The primary question and, we think, the crux of this appeal, is that appellant Wm. R. Craycroft is not legally such an 'interested' aggrieved party in the person and estate of his mother as to confer jurisdiction on the trial court on his petition to terminate the guardianship, alleging therein that his mother, Lucy Craycroft, is of sound mind; and in effect that his only interest in the matter is the matural inherent personal feeling of a son, with only a prospective inheritable interest in his mother's estate. A reference to the pleadings and evidence conclusively reveals that appellant's 'interest' stemmed only from his being a son of the ward and a brother of the guardian; and to protect his prospective right of inheritance, or to protect himself from alleged claims or suits which might be brought by the guardian in furtherance of her fiduciary duties. Only a person legally interested in an estate in which guardianship is pending may have any decision, order or judgment rendered by the probate court or the judge thereof, revised, corrected, or set aside. Such interest as the son bears to the ward does not qualify him as an 'interested' person as authorized by law to intervene in the probate court. Jones v. Eastham, Tex.Civ.App., 36 S.W.2d 538, writ refused. Obviously he has no legal right to control the custody or conduct of his mother who, he claims, is of 'sound mind'; and no present legal rights in and to his mother's property involved as would be affected by said guardianship proceedings.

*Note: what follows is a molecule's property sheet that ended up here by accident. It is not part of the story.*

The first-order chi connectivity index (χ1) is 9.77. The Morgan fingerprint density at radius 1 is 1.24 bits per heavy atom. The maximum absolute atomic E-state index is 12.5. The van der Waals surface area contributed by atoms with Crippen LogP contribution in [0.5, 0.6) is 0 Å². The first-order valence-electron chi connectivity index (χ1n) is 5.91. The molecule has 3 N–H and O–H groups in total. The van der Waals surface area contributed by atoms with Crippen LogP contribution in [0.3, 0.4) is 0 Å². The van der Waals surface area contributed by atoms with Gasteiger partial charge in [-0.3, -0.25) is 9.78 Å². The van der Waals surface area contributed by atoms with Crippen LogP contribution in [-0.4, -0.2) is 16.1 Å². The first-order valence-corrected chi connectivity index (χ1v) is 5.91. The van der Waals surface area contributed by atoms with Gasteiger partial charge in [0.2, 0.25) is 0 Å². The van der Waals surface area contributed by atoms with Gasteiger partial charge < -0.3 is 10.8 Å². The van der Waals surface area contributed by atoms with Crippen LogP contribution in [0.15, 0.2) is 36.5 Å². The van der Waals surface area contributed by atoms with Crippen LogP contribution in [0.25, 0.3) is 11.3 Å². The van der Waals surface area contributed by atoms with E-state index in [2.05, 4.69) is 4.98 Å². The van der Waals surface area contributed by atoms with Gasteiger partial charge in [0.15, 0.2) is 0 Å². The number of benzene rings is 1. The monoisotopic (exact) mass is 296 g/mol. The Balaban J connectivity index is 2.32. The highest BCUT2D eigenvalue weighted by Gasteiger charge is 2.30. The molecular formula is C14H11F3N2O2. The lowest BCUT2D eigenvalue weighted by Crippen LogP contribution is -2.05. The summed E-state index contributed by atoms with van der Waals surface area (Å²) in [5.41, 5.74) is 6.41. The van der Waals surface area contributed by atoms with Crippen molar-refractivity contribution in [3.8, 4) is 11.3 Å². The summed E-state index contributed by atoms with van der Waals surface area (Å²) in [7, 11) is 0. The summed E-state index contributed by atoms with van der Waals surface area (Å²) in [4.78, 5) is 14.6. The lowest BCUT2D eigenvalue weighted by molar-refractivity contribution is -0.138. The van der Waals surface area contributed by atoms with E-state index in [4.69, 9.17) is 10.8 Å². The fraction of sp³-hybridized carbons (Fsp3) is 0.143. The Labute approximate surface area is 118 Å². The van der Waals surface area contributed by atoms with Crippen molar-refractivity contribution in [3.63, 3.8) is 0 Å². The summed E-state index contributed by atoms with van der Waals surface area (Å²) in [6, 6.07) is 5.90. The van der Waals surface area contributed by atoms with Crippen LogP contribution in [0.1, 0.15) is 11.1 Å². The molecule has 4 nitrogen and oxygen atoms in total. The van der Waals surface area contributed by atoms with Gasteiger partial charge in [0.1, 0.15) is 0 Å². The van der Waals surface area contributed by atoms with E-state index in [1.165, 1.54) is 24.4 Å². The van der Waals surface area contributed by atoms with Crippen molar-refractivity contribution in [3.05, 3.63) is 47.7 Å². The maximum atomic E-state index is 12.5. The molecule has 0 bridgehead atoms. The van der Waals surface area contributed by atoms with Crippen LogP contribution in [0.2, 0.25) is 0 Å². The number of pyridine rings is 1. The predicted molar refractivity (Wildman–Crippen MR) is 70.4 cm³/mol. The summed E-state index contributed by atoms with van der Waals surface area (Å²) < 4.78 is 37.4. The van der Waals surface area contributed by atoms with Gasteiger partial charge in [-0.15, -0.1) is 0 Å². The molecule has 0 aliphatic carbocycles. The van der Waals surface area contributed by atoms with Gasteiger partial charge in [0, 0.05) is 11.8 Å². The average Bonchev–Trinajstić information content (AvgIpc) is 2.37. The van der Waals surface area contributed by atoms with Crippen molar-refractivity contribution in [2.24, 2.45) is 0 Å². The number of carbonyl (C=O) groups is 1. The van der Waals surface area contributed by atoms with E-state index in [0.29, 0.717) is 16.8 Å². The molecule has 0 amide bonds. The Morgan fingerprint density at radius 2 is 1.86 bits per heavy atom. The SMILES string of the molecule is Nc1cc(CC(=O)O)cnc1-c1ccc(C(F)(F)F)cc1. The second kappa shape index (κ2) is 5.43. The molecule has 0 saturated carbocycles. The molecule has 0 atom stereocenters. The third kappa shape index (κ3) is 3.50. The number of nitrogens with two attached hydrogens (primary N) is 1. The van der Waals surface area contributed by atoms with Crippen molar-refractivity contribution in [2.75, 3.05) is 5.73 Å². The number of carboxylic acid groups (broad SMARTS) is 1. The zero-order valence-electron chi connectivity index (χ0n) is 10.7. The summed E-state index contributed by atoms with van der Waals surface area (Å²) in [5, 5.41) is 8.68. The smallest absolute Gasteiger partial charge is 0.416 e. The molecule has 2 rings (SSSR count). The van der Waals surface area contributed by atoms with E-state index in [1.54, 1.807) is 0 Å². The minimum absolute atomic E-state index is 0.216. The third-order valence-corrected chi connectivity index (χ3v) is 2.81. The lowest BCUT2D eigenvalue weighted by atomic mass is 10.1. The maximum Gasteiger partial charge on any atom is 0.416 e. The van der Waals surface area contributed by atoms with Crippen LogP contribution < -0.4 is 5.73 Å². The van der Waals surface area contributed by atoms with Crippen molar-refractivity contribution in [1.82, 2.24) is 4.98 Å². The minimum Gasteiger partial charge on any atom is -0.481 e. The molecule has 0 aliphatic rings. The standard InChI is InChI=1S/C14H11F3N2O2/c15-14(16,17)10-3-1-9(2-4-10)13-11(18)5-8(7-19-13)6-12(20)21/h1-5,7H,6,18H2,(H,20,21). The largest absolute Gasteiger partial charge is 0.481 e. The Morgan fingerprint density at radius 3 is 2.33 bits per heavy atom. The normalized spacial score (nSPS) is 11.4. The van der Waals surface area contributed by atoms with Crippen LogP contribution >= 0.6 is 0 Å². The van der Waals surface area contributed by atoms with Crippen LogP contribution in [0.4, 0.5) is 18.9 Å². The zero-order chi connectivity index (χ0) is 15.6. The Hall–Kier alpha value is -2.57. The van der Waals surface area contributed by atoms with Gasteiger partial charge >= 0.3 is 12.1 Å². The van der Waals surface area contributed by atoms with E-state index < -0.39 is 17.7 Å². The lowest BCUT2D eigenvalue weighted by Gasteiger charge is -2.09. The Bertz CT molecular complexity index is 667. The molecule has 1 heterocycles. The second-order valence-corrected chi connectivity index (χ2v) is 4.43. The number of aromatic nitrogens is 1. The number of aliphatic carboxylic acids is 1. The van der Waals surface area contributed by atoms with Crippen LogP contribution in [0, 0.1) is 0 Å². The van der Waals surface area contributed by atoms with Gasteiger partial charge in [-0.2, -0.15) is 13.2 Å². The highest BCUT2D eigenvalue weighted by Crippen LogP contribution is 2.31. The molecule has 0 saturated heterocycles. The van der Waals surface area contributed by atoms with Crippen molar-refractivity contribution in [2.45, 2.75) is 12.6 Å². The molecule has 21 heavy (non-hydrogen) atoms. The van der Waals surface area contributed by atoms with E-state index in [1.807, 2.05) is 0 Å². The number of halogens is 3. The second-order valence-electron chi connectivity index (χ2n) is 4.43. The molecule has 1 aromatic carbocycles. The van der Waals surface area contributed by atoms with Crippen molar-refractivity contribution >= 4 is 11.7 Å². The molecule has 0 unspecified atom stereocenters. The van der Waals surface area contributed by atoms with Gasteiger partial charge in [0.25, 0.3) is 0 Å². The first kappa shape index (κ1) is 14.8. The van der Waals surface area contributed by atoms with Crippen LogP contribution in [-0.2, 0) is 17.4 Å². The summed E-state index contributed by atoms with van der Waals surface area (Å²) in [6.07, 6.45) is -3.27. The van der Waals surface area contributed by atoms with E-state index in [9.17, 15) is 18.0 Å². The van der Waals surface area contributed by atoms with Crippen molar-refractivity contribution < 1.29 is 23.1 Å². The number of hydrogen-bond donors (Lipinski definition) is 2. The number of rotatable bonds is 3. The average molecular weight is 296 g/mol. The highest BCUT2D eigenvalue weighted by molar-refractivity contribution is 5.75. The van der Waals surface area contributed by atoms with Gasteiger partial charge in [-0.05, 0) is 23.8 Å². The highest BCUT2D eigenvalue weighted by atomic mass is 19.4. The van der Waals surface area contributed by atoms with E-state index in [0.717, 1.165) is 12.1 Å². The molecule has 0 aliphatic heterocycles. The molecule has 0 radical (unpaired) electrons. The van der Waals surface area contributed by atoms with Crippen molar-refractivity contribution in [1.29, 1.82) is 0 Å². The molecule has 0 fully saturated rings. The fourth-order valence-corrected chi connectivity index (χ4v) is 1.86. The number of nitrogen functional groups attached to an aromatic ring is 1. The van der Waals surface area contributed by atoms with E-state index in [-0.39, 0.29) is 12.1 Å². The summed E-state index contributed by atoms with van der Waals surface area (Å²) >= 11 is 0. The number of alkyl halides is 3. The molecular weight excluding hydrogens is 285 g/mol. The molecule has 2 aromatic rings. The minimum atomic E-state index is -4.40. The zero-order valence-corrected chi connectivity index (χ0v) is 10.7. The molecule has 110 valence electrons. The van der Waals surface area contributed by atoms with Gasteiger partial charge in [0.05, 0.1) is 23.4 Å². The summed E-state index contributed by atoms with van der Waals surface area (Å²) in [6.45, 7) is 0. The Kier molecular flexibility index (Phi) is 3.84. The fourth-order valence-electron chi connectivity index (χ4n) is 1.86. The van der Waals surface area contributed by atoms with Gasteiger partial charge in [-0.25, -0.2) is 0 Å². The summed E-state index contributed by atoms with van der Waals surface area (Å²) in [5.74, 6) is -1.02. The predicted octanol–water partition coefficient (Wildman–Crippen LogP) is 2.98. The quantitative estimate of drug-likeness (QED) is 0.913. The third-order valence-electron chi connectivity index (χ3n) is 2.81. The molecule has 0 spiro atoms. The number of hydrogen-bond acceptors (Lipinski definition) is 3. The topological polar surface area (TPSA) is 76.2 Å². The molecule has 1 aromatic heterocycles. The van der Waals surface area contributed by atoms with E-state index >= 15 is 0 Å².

A person is not legally 'aggrieved' by an order of the probate court because his sense of justice is seemingly outraged by the record complained of. To be an 'interested aggrieved' party, he must have a substantial grievance, personal to him as to the imposition of a legal injustice, obligation or burden, or denial of some equitable or legal right. Art. 4318, V.A.C.S.; Persky v. Greever, Tex.Civ.App. 202 S.W.2d 303, writ ref., n. r. e.